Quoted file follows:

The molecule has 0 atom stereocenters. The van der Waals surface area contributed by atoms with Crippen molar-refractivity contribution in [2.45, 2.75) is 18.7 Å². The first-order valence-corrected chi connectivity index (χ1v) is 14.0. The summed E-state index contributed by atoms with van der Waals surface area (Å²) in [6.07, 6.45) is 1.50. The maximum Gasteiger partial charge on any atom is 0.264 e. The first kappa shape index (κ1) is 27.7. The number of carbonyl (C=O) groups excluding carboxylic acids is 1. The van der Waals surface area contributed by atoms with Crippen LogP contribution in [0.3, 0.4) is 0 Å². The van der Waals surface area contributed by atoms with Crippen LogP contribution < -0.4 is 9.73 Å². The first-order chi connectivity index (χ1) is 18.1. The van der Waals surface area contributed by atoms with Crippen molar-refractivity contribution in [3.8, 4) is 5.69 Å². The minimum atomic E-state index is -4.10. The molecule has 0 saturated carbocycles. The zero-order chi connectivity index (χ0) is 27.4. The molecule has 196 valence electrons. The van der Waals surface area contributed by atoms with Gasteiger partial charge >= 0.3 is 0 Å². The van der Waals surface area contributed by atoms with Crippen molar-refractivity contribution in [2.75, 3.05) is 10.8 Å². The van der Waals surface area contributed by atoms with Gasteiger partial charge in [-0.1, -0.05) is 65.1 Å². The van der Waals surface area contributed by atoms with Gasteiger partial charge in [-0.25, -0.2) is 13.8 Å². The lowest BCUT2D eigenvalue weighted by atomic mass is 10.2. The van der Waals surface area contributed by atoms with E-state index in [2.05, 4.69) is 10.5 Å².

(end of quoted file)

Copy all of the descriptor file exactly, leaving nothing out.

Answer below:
The molecule has 0 atom stereocenters. The van der Waals surface area contributed by atoms with Crippen molar-refractivity contribution in [2.45, 2.75) is 18.7 Å². The first-order valence-corrected chi connectivity index (χ1v) is 14.0. The summed E-state index contributed by atoms with van der Waals surface area (Å²) in [6.07, 6.45) is 1.50. The maximum Gasteiger partial charge on any atom is 0.264 e. The first kappa shape index (κ1) is 27.7. The number of carbonyl (C=O) groups excluding carboxylic acids is 1. The van der Waals surface area contributed by atoms with Crippen LogP contribution in [0.3, 0.4) is 0 Å². The van der Waals surface area contributed by atoms with Crippen LogP contribution < -0.4 is 9.73 Å². The first-order chi connectivity index (χ1) is 18.1. The van der Waals surface area contributed by atoms with Crippen molar-refractivity contribution in [3.8, 4) is 5.69 Å². The minimum atomic E-state index is -4.10. The molecule has 0 saturated carbocycles. The zero-order chi connectivity index (χ0) is 27.4. The molecule has 196 valence electrons. The van der Waals surface area contributed by atoms with Gasteiger partial charge >= 0.3 is 0 Å². The van der Waals surface area contributed by atoms with Crippen molar-refractivity contribution in [2.75, 3.05) is 10.8 Å². The van der Waals surface area contributed by atoms with Gasteiger partial charge in [-0.1, -0.05) is 65.1 Å². The van der Waals surface area contributed by atoms with Gasteiger partial charge in [-0.25, -0.2) is 13.8 Å². The lowest BCUT2D eigenvalue weighted by atomic mass is 10.2. The van der Waals surface area contributed by atoms with E-state index in [2.05, 4.69) is 10.5 Å².